Four Paws, Two Feet, One Team, One Campus
Pilot Dogs to Launch Capital Campaign for a New Kennel Closer to Facility
Pilot Dogs, Inc. has been serving the blind and visually impaired community since 1950. We provide a unique form of independence and mobility through the use of dog guides. Over the years we have trained over 7,500 individuals in the use of our Pilot Dogs.
Our service to students includes roundtrip transportation, a four week training course, room and board, the trained dog and necessary equipment – all provided to the qualified applicant at no charge. We have grown from graduating four individuals in our first year, to an average of 150 graduates each year. We must continue to grow in order to best meet the needs of the visually impaired population we serve.
In our 65th year, we launched this capital campaign to realize a decade’s long dream for our program – building a new kennel on the property adjacent to our main campus on Town Street! This will replace our current kennel on Stimmel Road, which is in need of significant repairs to remain in service. It is time to improve facilities for both our dogs and the staff who tend to them.
The ultimate goal is to have our entire organization working from one location.
Our dogs have to be transported four miles round trip between the Stimmel Road kennel and the Town Street location about four times each day. This shuttling creates stress and safety risks for our dogs. When the kennel is finished, we will realize great efficiencies in our operations, including our trainers having more active training time in their work day and our dogs becoming less stressed and more attentive.
Another great improvement is the addition of a hospital ward. We hope this will allow us to establish a relationship with OSU and develop an internship program so that our dogs can be examined, treated, spayed and neutered at our location. We will have all of the dogs who leave our program – whether as guides or career change dogs – spayed or neutered. The hospital ward will also include an isolation unit with separate ventilation. We will separate any dogs that become sick from the general population. Preventing the spread of illness and providing sick dogs a quieter, more comfortable place to heal is the result. The kennel will be able to house 160 dogs, sustaining our projected growth for at least the next two decades. The individual dog kennels will be 10’x10’ allowing us to house two dogs per kennel for socialization and companionship.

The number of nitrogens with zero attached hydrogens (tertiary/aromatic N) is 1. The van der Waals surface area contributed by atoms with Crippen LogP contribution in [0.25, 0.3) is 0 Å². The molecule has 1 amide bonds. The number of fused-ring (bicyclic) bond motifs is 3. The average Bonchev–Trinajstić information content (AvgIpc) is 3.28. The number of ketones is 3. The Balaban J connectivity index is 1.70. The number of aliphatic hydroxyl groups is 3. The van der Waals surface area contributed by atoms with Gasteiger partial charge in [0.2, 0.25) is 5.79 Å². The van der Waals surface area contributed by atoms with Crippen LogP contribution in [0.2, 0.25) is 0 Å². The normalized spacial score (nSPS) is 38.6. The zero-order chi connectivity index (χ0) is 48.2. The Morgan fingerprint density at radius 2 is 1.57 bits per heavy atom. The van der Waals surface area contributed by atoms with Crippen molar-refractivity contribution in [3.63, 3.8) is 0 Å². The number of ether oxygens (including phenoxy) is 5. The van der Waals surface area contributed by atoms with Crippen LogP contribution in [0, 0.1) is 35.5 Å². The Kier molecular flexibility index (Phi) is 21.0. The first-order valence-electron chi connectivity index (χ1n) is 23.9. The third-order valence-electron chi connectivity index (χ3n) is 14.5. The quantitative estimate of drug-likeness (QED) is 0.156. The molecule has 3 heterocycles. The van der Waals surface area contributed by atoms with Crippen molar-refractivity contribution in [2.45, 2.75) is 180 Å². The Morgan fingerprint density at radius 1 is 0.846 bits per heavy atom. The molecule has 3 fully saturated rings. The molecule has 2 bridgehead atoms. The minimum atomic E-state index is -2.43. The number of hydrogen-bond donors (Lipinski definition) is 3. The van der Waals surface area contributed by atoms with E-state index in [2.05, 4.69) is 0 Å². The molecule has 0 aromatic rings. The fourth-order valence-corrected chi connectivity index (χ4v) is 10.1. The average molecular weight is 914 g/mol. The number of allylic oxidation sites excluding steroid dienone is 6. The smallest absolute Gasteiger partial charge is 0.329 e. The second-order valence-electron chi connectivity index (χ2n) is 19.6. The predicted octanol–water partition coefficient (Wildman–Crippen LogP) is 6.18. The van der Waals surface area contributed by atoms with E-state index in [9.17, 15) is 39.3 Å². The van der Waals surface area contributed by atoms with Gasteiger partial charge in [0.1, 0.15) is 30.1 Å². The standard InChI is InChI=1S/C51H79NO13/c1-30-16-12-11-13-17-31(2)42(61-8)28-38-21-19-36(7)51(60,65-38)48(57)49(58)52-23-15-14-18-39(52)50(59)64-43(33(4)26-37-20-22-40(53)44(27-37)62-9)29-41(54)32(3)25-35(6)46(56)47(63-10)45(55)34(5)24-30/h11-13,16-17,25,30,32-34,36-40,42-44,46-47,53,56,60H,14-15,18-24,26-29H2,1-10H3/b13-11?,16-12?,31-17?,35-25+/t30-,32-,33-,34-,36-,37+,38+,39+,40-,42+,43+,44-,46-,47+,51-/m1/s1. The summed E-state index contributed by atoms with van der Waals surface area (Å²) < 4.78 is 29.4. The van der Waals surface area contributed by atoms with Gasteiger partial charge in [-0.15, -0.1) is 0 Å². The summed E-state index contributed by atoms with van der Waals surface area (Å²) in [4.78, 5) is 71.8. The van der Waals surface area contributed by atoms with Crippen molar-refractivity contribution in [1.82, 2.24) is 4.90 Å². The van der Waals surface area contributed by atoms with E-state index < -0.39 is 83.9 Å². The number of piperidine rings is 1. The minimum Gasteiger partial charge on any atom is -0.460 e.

Our current kennels are 4’x6’ indoor and increase to 4’x12’ with an outdoor portion. The outdoor runs are very inefficient, cause high heating costs, and allow birds and rodents to access the building. The new kennel will be fully enclosed and climate controlled, eliminating the risk of injury and/or illness from birds and rodents and keeping the dogs more comfortable. The new kennel facility allows for growth to serve our students, improves operational efficiency, and contributes to the safety and comfort of our dogs and our attending staff. We believe this facility is a sound, necessary investment in our future.
Click the image below to download a copy of our floor plan.
Additional views of the building plan.
Adopt a Dog
ABOUT OUR ADOPTION PROCESS…
When a dog does not make it through our dog guide program, we first offer them back to their breeder and Puppy Raiser. If neither is able to take them, we adopt them out to the public. Not every dog is right for guide work and when you are called about a dog available for adoption we will furnish the reason they did not pass.
Dogs are adopted out ALL-YEAR LONG. However, to try and keep our waiting list manageable we accept adoption applications in the months of June and December only. If you submit an application in either month and are not called about an available dog for adoption before the next open application month, you will need to re-submit your application. Your application will be placed higher on the waiting list than those applying for the first time. If you send an application anytime outside of the months of June and December, it will not be kept or added to our waiting list.
We regularly use the following seven breeds, which are listed in order from most common to least common in terms of availability for adoption: Labrador Retriever, Golden Retriever, German Shepherd, Boxer, Doberman Pinscher, Standard Poodle and Vizsla. Please note that the wait for all but the Labrador Retriever and Golden Retriever can be a year or more. Over 50% of the dogs who come through our program each year are Labs, therefore they are by far the most common breed available for adoption.
Occasionally we have retired Pilot Dogs available for adoption. These are dogs that have gone out as guides but are no longer working and the person they were guiding chose not to keep them as a pet. They are older than our career change dogs.
When you are called about an available dog, you will have 48 hours to notify us as to whether or not you will adopt them and set up a time to do so. After that, we will move on and contact the next person on the waiting list and your application will be cycled to the back unless you asked to be removed from the list altogether. We do ask for a $200 donation for our dog adoptions. All dogs are spayed or neutered and are up to date on vaccines.Download the Adoption Application Form